Research in focus: Moral harassment in universities.
It is common for teaching institutions to have cultures that accept or even encourage practices that neglect instructors, that do not develop their leaders well and that have few communication channels for preventing and addressing this phenomenon.
Objective: To identify and analyze moral harassment practices in the academic environment and the organizational conditions that favor its occurrence.
• An investigation of the complaints lodged by teachers in six labor lawsuits whose details were made available by SINPRO-SP
• Seventeen in-depth interviews with instructors of an administration course in São Paulo
• Content analysis, supported by NVivo software
• Of the 22 different situations reported by the 17 people interviewed, 5 are not moral harassment, primarily because they were unique episodes. It is difficult to identify what moral harassment is and what it is not.
• Moral harassment involved those holding superior hierarchical positions, such as directors, deans, supervisors and course coordinators; those in hierarchically similar positions, such as colleagues; and those in lower positions, such as students and former students.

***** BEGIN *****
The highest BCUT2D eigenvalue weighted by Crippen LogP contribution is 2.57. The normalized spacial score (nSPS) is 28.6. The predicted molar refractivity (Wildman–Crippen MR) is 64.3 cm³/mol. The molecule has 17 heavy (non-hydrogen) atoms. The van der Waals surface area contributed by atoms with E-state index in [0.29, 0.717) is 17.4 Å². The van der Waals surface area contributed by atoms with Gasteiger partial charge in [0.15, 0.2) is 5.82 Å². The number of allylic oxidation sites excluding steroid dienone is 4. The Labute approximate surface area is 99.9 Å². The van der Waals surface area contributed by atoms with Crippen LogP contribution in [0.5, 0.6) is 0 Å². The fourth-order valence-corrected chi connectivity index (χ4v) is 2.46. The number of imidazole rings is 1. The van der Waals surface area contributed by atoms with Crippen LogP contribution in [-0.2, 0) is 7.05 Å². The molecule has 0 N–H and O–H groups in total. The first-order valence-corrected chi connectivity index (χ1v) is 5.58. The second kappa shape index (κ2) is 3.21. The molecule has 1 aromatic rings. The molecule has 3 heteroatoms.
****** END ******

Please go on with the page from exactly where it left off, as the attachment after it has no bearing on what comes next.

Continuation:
• The most-cited manifestations of harassment are noteworthy because of their subtleness, such as isolation, irony, refusal to communicate, boycotting ideas, blackmail and veiled threats.
• The organizational conditions perceived by the teachers appear to be related to the frequency and variety of professional interactions, to a culture that accepts, supports or even encourages practices of neglect and harassment with regard to teachers and to the weakness or non-existence of rules and processes for preventing and addressing this phenomenon.
• Students are increasingly considered customers by teaching institutions, and this is having perverse effects on the relationships among all those involved.
• Prolonged exposure to moral harassment affects the physical and psychological health of the teacher and may lead them to leave the profession.
• This study shows that harassment is not merely a personal relationship between the harasser and the person being harassed but is an organizational problem that can be prevented and overcome with the use of communication channels, transparent rules, leadership development, and people management and by valuing the role of the teacher.
• This study draws attention to the loss of talent and the reduced desire to continue teaching in institutions that do not combat recurrent harassment.